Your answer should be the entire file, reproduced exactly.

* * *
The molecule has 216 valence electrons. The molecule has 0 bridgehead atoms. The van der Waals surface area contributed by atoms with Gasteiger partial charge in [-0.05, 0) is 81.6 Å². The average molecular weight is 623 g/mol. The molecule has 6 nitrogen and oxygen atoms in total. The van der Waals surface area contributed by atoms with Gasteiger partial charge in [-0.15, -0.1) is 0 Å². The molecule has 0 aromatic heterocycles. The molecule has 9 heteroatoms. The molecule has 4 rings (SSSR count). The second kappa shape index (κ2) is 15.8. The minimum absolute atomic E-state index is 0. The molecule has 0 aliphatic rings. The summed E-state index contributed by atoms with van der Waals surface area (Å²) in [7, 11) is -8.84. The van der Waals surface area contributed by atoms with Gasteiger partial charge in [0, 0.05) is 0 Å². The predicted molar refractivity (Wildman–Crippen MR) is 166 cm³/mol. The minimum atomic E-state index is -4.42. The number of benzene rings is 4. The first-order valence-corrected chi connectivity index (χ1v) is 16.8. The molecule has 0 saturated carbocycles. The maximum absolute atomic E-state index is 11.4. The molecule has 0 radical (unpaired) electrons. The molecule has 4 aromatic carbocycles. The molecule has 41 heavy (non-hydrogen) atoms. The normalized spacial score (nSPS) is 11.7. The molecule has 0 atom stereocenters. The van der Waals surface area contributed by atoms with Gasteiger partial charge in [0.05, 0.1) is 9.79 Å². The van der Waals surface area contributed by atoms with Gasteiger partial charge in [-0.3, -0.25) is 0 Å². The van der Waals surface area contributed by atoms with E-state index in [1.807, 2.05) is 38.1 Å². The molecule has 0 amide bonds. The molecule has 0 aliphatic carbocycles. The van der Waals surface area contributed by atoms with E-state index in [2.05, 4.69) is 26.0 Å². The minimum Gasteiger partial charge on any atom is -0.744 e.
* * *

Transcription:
The molecule has 216 valence electrons. The molecule has 0 bridgehead atoms. The van der Waals surface area contributed by atoms with Gasteiger partial charge in [-0.05, 0) is 81.6 Å². The average molecular weight is 623 g/mol. The molecule has 6 nitrogen and oxygen atoms in total. The van der Waals surface area contributed by atoms with Gasteiger partial charge in [-0.15, -0.1) is 0 Å². The molecule has 0 aromatic heterocycles. The molecule has 9 heteroatoms. The molecule has 4 rings (SSSR count). The second kappa shape index (κ2) is 15.8. The minimum absolute atomic E-state index is 0. The molecule has 0 aliphatic rings. The summed E-state index contributed by atoms with van der Waals surface area (Å²) in [7, 11) is -8.84. The van der Waals surface area contributed by atoms with Gasteiger partial charge in [0, 0.05) is 0 Å². The predicted molar refractivity (Wildman–Crippen MR) is 166 cm³/mol. The minimum atomic E-state index is -4.42. The number of benzene rings is 4. The first-order valence-corrected chi connectivity index (χ1v) is 16.8. The molecule has 0 saturated carbocycles. The maximum absolute atomic E-state index is 11.4. The molecule has 0 radical (unpaired) electrons. The molecule has 4 aromatic carbocycles. The molecule has 41 heavy (non-hydrogen) atoms. The normalized spacial score (nSPS) is 11.7. The molecule has 0 atom stereocenters. The van der Waals surface area contributed by atoms with Gasteiger partial charge in [0.05, 0.1) is 9.79 Å². The van der Waals surface area contributed by atoms with Gasteiger partial charge in [-0.3, -0.25) is 0 Å². The van der Waals surface area contributed by atoms with E-state index in [1.807, 2.05) is 38.1 Å². The molecule has 0 amide bonds. The molecule has 0 aliphatic carbocycles. The van der Waals surface area contributed by atoms with E-state index in [2.05, 4.69) is 26.0 Å². The minimum Gasteiger partial charge on any atom is -0.744 e.